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Photos by Lauren Drewes Daniels
Theresa Magee will set your eyes and stomach smiling, whether your Irish or not.
Growing up Magee always wanted to come to America, so, as a teenager she got a job as a nanny in New Jersey. The family she stayed with ran a gourmet food shop, thus beginning her lifelong love for fine food.

Fast-forward about 40 years. To set the stage, we're at the Sigel's liquor store off Inwood near Belt Line Road in Addison. The one with the retro-Vegas sign out front. Through the front doors, past the cash registers, opposite the rows of wine and liquor is a deli. It's spacious and clean, although for some odd reason, there's not a retro-Vegas sign with bright flashing lights announcing that just ahead is the best-kept secret in Dallas.

Magee works behind a large cooler filled with a bouquet of cheeses. Handwritten signs stand like flags above all the wrapped wedges and wheels declaring their countries of origin and best qualities. It's along the lines of the opening ceremonies at the Olympics.

On my first visit, as soon as I walked up Magee handed me some cheese samples. She's a giver. I didn't have to ask or stammer about how I didn't know where to start. It was an Old Québec March 2006 super sharp cheddar. Then we worked east. Second was a five-year Parmesan that she told me she aged in the back. What? You age cheese? In the back of a liquor store?

"All of my Parmesans are aged three to five years," Magee said. "I just know when cheese is ready. It's sort of a sixth sense. When I get wheels in I can tell if they're ready just by squeezing. Same with soft cheeses. Sometimes they're not ready in the middle so I'll keep them in the back while they ripen."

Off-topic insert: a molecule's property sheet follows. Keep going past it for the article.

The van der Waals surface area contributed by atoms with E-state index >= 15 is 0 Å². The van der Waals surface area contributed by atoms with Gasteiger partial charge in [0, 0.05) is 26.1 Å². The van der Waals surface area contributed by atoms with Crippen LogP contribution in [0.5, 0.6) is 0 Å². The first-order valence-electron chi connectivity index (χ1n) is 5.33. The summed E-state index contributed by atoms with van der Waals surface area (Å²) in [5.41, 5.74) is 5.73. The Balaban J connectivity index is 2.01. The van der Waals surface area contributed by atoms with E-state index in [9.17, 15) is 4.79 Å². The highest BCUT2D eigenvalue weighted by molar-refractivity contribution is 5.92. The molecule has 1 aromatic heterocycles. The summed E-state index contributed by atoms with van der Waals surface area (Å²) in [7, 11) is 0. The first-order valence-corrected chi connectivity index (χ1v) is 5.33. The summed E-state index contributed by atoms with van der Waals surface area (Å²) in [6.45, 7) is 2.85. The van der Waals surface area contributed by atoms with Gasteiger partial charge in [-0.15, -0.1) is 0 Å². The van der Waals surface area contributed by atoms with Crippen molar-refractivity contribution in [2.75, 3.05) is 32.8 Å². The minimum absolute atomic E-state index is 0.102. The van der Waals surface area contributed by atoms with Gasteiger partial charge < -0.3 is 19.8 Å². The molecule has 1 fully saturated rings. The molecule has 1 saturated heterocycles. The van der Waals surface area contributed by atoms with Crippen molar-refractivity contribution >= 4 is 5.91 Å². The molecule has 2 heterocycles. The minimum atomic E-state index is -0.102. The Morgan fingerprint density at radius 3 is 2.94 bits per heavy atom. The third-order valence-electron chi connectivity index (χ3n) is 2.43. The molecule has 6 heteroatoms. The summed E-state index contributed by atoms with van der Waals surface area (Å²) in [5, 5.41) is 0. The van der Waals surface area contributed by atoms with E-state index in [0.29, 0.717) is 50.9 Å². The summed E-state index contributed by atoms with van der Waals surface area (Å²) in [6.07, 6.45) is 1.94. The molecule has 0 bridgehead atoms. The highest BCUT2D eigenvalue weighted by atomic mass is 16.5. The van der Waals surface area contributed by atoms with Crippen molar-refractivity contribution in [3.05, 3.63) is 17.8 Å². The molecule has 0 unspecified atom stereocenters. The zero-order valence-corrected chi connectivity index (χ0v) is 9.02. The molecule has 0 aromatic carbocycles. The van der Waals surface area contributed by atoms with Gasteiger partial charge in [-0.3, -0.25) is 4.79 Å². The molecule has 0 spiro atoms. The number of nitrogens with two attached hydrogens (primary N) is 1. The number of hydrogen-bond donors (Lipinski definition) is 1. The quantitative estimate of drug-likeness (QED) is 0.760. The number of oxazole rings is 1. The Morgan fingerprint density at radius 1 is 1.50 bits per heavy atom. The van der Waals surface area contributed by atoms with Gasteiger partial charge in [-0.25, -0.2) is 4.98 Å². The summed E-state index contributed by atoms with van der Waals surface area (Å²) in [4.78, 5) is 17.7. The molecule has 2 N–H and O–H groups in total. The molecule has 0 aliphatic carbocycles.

So, a vivacious Irish lady ripens and ages gourmet cheeses in the back of Sigel's...


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Nine Tips for Digging Through Local Farmers Markets

Categories: Basket Case

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​It didn't take a study of Vermont farmers markets to tell us what we knew for a long time: Supermarkets aren't cheaper. That being said and this being spring, it's a good time to riff on farmers' markets, plus give you a few shopping tips on how to navigate them.

1. Find Your Market
I always assumed this was easy. Ask around in your neighborhood, read the local paper, and somewhere, someplace, there's some mention of farmers' markets, opening hours, and weeks of operation. After moving from San Francisco to Dallas I was shown the error of my ways. Two websites helped me get back into the game, LocalDirt and LocalHarvest, both of which sport large databases of markets sorted by distance and seasons and days. Yelp isn't that bad of an idea, either.